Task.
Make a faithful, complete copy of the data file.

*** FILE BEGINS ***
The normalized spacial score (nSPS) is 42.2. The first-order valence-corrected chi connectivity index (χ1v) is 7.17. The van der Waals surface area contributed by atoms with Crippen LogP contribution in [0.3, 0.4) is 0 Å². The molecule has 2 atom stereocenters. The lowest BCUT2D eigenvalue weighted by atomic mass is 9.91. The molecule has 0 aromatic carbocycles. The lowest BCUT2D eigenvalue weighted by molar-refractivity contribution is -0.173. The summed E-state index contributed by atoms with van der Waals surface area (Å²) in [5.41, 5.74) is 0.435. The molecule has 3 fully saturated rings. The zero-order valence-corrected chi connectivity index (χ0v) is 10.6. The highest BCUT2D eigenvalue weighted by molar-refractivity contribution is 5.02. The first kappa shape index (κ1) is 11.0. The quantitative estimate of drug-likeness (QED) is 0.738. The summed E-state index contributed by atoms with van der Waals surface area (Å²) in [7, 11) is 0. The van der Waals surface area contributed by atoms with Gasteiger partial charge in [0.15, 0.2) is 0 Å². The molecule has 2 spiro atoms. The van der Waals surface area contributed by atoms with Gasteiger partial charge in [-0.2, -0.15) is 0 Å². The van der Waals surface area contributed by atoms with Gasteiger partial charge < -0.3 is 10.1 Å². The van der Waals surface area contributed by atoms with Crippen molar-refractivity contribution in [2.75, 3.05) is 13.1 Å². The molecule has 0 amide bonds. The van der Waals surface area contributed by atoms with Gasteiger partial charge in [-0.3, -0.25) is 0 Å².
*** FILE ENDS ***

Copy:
The normalized spacial score (nSPS) is 42.2. The first-order valence-corrected chi connectivity index (χ1v) is 7.17. The van der Waals surface area contributed by atoms with Crippen LogP contribution in [0.3, 0.4) is 0 Å². The molecule has 2 atom stereocenters. The lowest BCUT2D eigenvalue weighted by atomic mass is 9.91. The molecule has 0 aromatic carbocycles. The lowest BCUT2D eigenvalue weighted by molar-refractivity contribution is -0.173. The summed E-state index contributed by atoms with van der Waals surface area (Å²) in [5.41, 5.74) is 0.435. The molecule has 3 fully saturated rings. The zero-order valence-corrected chi connectivity index (χ0v) is 10.6. The highest BCUT2D eigenvalue weighted by molar-refractivity contribution is 5.02. The first kappa shape index (κ1) is 11.0. The quantitative estimate of drug-likeness (QED) is 0.738. The summed E-state index contributed by atoms with van der Waals surface area (Å²) in [7, 11) is 0. The van der Waals surface area contributed by atoms with Gasteiger partial charge in [0.15, 0.2) is 0 Å². The molecule has 2 spiro atoms. The van der Waals surface area contributed by atoms with Gasteiger partial charge in [-0.2, -0.15) is 0 Å². The van der Waals surface area contributed by atoms with Gasteiger partial charge < -0.3 is 10.1 Å². The van der Waals surface area contributed by atoms with Crippen molar-refractivity contribution in [2.75, 3.05) is 13.1 Å². The molecule has 0 amide bonds. The van der Waals surface area contributed by atoms with Gasteiger partial charge in [-0.3, -0.25) is 0 Å².